Newspaper article The Evening Standard (London, England)

Desperate Heads Hire Teachers Not Up to the Job

Newspaper article The Evening Standard (London, England)

Desperate Heads Hire Teachers Not Up to the Job

Article excerpt

Byline: TIM MILES

HUNDREDS of teachers starting new jobs in London and the South-East next week are of such poor quality that their schools would rather not have appointed them, according to a survey.

They were given jobs by heads desperate to make appointments of some kind, so as to avoid having to send children home. The survey casts new light on Government assurances that most teaching posts will be filled by the time the new term begins.

The real scandal, it suggests, is the desperate measures schools are taking to put staff in front of classes, appointing teachers who may not have the experience or subject knowledge to do their jobs.

Today's survey was carried out by the Secondary Heads Association and the Times Educational Supplement. Based on returns from more than 800 secondary schools in England, it suggests that there are likely to be 5,000 unfilled vacancies in schools when the new term resumes next week.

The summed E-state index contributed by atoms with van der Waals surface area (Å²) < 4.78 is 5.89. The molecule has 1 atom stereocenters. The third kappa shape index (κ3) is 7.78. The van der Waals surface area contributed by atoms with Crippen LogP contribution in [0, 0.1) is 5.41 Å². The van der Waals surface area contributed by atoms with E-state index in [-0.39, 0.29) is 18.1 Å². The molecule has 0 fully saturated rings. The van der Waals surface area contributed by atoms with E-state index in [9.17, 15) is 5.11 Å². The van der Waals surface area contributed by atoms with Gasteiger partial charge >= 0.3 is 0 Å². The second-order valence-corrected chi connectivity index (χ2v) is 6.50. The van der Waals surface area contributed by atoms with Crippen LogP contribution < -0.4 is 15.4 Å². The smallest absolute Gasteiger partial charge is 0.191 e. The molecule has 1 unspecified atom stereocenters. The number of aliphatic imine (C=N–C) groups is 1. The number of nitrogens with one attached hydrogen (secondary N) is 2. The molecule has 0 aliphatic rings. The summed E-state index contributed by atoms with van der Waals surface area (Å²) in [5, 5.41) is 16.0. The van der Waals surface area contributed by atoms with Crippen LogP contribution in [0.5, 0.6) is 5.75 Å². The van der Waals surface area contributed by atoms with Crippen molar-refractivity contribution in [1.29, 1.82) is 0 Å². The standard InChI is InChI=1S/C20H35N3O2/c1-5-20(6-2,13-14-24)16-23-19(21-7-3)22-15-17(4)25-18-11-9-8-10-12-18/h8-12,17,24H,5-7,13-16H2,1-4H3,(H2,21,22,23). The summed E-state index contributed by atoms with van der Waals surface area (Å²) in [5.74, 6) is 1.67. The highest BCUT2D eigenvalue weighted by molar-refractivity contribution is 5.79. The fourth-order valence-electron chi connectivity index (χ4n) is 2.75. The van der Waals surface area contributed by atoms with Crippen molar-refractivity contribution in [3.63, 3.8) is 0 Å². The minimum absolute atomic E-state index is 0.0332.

Across the country, heads said they viewed one in five appointments made for the start of the new term as "unsatisfactory" - suggesting there could be 6,000 such teachers starting work in schools across the country next week. In London and the South-East, heads responding to the survey said they expected to have 490 unfilled vacancies at the start of the new term and that more than 550 of the appointments they made were "unsatisfactory".

An Evening Standard survey last month suggested education authorities in London ended the last term needing to find at least 800 teachers for September.

The national survey's findings follow evidence of falling quality in teaching staff as schools scrape the barrel to fill vacancies. Earlier this month, a senior academic at the Open University spoke of evidence that nearly one in five maths teachers in the early years of secondary school do not have a maths degree.

Chief schools inspector Mike Tomlinson said this week he believed the teacher recruitment crisis now facing schools was the worst in nearly 40 years. …

Search by... Author
Show... All Results Primary Sources Peer-reviewed

Oops!

An unknown error has occurred. Please click the button below to reload the page. If the problem persists, please try again in a little while.